March 15 and Oct. 1 are two days flagged in my calendar every year. If these dates mean nothing to you, it’s hard for me not to make a jealous comment.
The latter is the day that FAFSA opens, and the former is when financial aid documents are due.
I learned the hard way to take these deadlines seriously.
My decision to attend Lehigh was based solely on a generous aid package. I never saw, heard or researched much about Lehigh until after my acceptance came with a breakdown of the bill. I committed right away.
Although, I didn’t really pay much attention to the remainder I saw in the eBill suite.
At the start of my first year, I got monthly emails with my late balance. I assumed my federal loans were still being applied. But in the midst of enjoying my life as a college freshman, I simply ignored these messages.
“I’ll get to it tomorrow!” I frequently reminded myself.
It wasn’t until late November that things got serious. It turns out that not clearing even a small balance from your Bursar account isn’t the minor nuisance I thought it would be. My account was put on hold, preventing me from accessing my academic records and registering for classes.
Waves of embarrassment came over me as I had to confess my carelessness to my family. My naivete could halt my education entirely.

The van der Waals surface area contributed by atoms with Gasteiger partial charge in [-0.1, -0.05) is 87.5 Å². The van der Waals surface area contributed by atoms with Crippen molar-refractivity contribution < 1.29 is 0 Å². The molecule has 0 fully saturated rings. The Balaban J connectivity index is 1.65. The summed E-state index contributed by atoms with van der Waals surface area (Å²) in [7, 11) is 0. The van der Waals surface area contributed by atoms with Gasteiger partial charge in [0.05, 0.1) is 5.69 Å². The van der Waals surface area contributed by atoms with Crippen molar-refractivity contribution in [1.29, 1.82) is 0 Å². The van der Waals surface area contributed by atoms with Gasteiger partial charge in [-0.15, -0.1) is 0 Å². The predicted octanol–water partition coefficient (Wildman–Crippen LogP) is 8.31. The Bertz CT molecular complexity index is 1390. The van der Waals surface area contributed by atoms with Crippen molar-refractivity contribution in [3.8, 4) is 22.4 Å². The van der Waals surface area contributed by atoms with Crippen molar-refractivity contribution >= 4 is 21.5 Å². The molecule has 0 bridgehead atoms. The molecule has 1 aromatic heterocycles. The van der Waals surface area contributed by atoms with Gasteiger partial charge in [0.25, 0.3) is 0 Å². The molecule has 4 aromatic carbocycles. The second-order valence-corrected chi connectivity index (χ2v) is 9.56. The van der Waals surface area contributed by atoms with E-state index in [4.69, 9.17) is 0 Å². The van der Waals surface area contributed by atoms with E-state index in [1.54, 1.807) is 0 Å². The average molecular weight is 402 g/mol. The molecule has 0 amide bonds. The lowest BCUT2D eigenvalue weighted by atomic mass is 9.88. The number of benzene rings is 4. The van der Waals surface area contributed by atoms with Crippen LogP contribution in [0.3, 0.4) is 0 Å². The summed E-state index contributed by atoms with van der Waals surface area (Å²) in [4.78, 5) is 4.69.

Resolving this was troublesome, but I managed to stay enrolled. I vowed to do better. And from then on out, I became as knowledgeable as I could about the process of paying for school.
The FAFSA, CSS, federal subsidized and unsubsidized, private loans, work-study, grants and expected family contributions now stay at the top of my mind, year-round.
About 2,000 of Lehigh undergraduates were awarded need-based financial aid in 2020, equating to 41% of the undergraduate population.
However, I’ve found that the culture at a prestigious university discourages the disclosure of finances. There are many parents, especially at a school like Lehigh, who manage their child’s bills so that they can focus on their education. I commend them.
But there are a considerable number of students who don’t have this experience, myself included.
The first time I connected with a friend over our financial aid process, I was immensely relieved. While being transparent is sometimes challenging, it’s ultimately rewarding.
Recently, I talked to a friend who suggested we open our spreadsheet bills together. We talked about what we could do to put ourselves in better positions for the following application season. A few minutes of unabashed receptiveness resulted in the exchange of a lot of helpful information.
I’ve spent the last two summers carefully calculating loans and savings to best match what I need at school for the lowest cost possible. I aim to maximize my work hours both at home and at school to offset precarious costs. My efforts might not always be enough, but right now they are.
At any given time, I know down to the dollar what’s coming in and out of my accounts. And yeah, it’s taxing!
But at least I know that in the present moment, I have the privilege of paying.